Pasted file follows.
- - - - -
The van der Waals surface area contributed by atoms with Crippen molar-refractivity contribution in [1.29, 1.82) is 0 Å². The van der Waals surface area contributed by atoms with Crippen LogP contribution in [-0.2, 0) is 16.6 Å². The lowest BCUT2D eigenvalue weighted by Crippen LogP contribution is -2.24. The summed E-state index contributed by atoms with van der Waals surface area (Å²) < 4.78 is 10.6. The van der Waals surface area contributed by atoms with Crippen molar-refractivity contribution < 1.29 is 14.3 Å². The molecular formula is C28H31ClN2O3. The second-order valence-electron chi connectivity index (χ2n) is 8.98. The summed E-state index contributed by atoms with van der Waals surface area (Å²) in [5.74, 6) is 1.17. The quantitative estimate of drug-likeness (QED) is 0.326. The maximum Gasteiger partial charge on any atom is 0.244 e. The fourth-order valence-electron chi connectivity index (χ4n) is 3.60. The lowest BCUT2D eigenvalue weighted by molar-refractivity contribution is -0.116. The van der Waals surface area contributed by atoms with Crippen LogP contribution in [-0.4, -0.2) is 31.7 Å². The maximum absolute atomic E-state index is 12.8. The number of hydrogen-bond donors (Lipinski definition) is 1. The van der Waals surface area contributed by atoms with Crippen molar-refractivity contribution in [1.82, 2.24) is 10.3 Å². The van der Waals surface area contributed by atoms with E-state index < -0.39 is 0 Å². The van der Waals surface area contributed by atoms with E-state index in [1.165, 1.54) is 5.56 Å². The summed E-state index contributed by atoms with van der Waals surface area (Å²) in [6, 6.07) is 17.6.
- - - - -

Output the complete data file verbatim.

The van der Waals surface area contributed by atoms with Crippen molar-refractivity contribution in [1.29, 1.82) is 0 Å². The van der Waals surface area contributed by atoms with Crippen LogP contribution in [-0.2, 0) is 16.6 Å². The lowest BCUT2D eigenvalue weighted by Crippen LogP contribution is -2.24. The summed E-state index contributed by atoms with van der Waals surface area (Å²) < 4.78 is 10.6. The van der Waals surface area contributed by atoms with Crippen molar-refractivity contribution < 1.29 is 14.3 Å². The molecular formula is C28H31ClN2O3. The second-order valence-electron chi connectivity index (χ2n) is 8.98. The summed E-state index contributed by atoms with van der Waals surface area (Å²) in [5.74, 6) is 1.17. The quantitative estimate of drug-likeness (QED) is 0.326. The maximum Gasteiger partial charge on any atom is 0.244 e. The fourth-order valence-electron chi connectivity index (χ4n) is 3.60. The lowest BCUT2D eigenvalue weighted by molar-refractivity contribution is -0.116. The van der Waals surface area contributed by atoms with Crippen LogP contribution in [-0.4, -0.2) is 31.7 Å². The maximum absolute atomic E-state index is 12.8. The number of hydrogen-bond donors (Lipinski definition) is 1. The van der Waals surface area contributed by atoms with Crippen molar-refractivity contribution in [1.82, 2.24) is 10.3 Å². The van der Waals surface area contributed by atoms with E-state index < -0.39 is 0 Å². The van der Waals surface area contributed by atoms with E-state index in [1.165, 1.54) is 5.56 Å². The summed E-state index contributed by atoms with van der Waals surface area (Å²) in [6, 6.07) is 17.6.